While arts folks, especially in the local film industry, are furious that Mayor Ed Murray has kicked out James Keblas as director of the city's Office of Film + Music, this turnover isn't a case of a tone-deaf executive hiring some lame-o bureaucrat who nobody knows. After the initial outcry following Keblas's surprise announcement, it was revealed that Kate Becker would be his replacement—which changed up the narrative. Becker, like Keblas, is a longtime all-ages music activist with deep roots in the local music scene. Surely Becker is just as well-loved and well-respected—and she's a longtime friend and colleague of Keblas's. You could see the internet rage turn into confusion as the news of Becker's hiring broke.
So, uh... WTF? Should we be pissed? Excited? Both? For some clarity on the situation, I asked Megan Seling, who covered Seattle's underage scene in The Stranger for eleventy-zillion years, what she thought of all this.
"While James has done an amazing job in the position and he absolutely will be missed," Seling says by e-mail, "it sucks that the shock of his departure is causing people to overlook how fucking great it is that Kate Becker will be his replacement."
She continued: "Kate has done decades' worth of amazing, incomparable work in the Northwest's all-ages music scene, and in the arts scene in general. She founded the Old Fire House in Redmond and she was one of the driving forces to get the Teen Dance Ordinance repealed and replaced with the All Ages Dance Ordinance. And when James helped co-found the Vera Project many years ago, Kate was one of the first people he and partner Shannon Stewart turned to to help get it off the ground, since Kate was already armed with the experience and the relationships needed to start a new all-ages club."
Seling says what other shell-shocked but optimistic people in the music scene have begun saying: "Kate Becker is probably the only person in this city who could replace James Keblas. So while it is a bummer to lose James, at the same time, it's a hell of a day for Seattle arts."
Echoing that praise is Shannon Halberstadt, who took over for Keblas as the director of the Vera Project after he left for this job in 2005 and has known and worked with both for years. "I'm a huge fan of both James and Kate, so this is bittersweet," she says by e-mail. But while she has "enormous respect" for Keblas's work at the city, she also "can't imagine a better person to take up the charge than Kate Becker," who she calls "a visionary leader" who's "adept at navigating political systems to get things done... We're all lucky to have her."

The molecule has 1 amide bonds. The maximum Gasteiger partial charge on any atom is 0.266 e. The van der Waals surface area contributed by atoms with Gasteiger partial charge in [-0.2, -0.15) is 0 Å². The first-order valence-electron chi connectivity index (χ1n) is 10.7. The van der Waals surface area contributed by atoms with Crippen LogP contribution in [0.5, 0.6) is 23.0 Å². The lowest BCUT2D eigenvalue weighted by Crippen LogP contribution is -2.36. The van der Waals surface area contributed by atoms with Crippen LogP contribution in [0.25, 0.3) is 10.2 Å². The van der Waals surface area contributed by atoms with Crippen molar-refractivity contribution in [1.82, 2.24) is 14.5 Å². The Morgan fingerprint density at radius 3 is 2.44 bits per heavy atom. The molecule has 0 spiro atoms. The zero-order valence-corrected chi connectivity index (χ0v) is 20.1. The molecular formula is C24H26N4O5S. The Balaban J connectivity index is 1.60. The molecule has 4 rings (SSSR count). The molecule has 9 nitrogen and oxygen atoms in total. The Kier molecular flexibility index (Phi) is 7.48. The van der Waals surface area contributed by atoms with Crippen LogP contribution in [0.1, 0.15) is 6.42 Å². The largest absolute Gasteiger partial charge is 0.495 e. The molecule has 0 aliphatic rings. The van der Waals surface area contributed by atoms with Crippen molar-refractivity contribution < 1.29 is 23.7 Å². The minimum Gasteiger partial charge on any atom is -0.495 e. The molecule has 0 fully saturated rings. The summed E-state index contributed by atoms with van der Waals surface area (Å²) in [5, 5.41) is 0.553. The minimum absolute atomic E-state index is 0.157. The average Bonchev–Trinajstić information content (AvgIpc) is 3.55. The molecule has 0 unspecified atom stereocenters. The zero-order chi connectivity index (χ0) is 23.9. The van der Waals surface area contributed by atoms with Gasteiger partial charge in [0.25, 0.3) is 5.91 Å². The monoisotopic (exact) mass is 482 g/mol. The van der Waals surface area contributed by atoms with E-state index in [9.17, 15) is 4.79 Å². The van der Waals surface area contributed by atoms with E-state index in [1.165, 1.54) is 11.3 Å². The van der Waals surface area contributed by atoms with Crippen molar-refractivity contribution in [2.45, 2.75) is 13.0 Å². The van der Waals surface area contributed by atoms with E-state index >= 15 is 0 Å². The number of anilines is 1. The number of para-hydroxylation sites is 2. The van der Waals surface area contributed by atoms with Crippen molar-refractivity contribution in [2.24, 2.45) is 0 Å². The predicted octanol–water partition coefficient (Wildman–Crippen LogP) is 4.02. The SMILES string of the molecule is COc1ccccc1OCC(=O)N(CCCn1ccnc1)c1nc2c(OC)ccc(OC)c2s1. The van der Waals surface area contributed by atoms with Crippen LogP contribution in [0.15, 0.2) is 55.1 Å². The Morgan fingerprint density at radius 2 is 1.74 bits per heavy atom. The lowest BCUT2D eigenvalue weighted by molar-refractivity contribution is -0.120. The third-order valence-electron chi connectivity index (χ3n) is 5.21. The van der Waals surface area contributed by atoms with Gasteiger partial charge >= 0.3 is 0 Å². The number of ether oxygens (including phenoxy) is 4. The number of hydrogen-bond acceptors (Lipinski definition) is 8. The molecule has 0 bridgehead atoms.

Neumos co-owner Steven Severin says he's "just as shocked as anybody" to hear about Keblas's departure and is "sad to see him go." But just like everyone else, he thinks Becker is up to the job: "She's proven that she's capable of many, many things. She's pretty much succeeded at everything that she's done."
Meanwhile, as Christopher reported earlier, Becker has released her own statement about this transition, and it's chock-full of class.
She says she takes on the position with "tempered excitement" and acknowledges that the move "is causing some fervor and concern in the community." She also reminds everyone of her longstanding relationship with Keblas and the music scene—she's not some nobody showing up to usurp the throne. "It is very clear that people have tremendous admiration for James and his legacy, as do I. I have had the good fortune to work with James in multiple capacities over the years. He and I have been in the trenches together, including co-founding the Vera Project with Shannon Stewart in 2000. We have mutual respect for each other, and have supported each other throughout our careers. We continue to do so now as the community hears this news."
As this roller-coaster keeps moving, it's worth noting two things:
One, the way this announcement rolled out does not look good for Mayor Murray. And while his office isn't commenting on the behind-the-scenes stuff, it seems certain they didn't plan the rollout this way. Keblas's announcement of his departure set off a frenzy that has now been snowballing for the better part of a day—that petition to reinstate him is going to hit 1,000 signatures in less than 24 hours. What exactly was Murray expecting if he canned the incredibly popular and well-connected Keblas?
And two: It's not clear why this happened. Does Murray just like Becker better? Has Keblas made any serious missteps or is there any problem in his department? Murray says nothing in his press release about why someone who's widely considered successful and popular should be sent packing; Keblas has overseen an era of ass-kicking Seattle music and film culture in the last nine years. Becker is fantastic, but her skills and background seem to mirror Keblas's; she's not exactly a new direction for that office.
Time will tell how it all plays out, but as this transition happens—Becker takes over on February 24—the onus is on Murray to demonstrate his commitment to and vision for the arts in this city.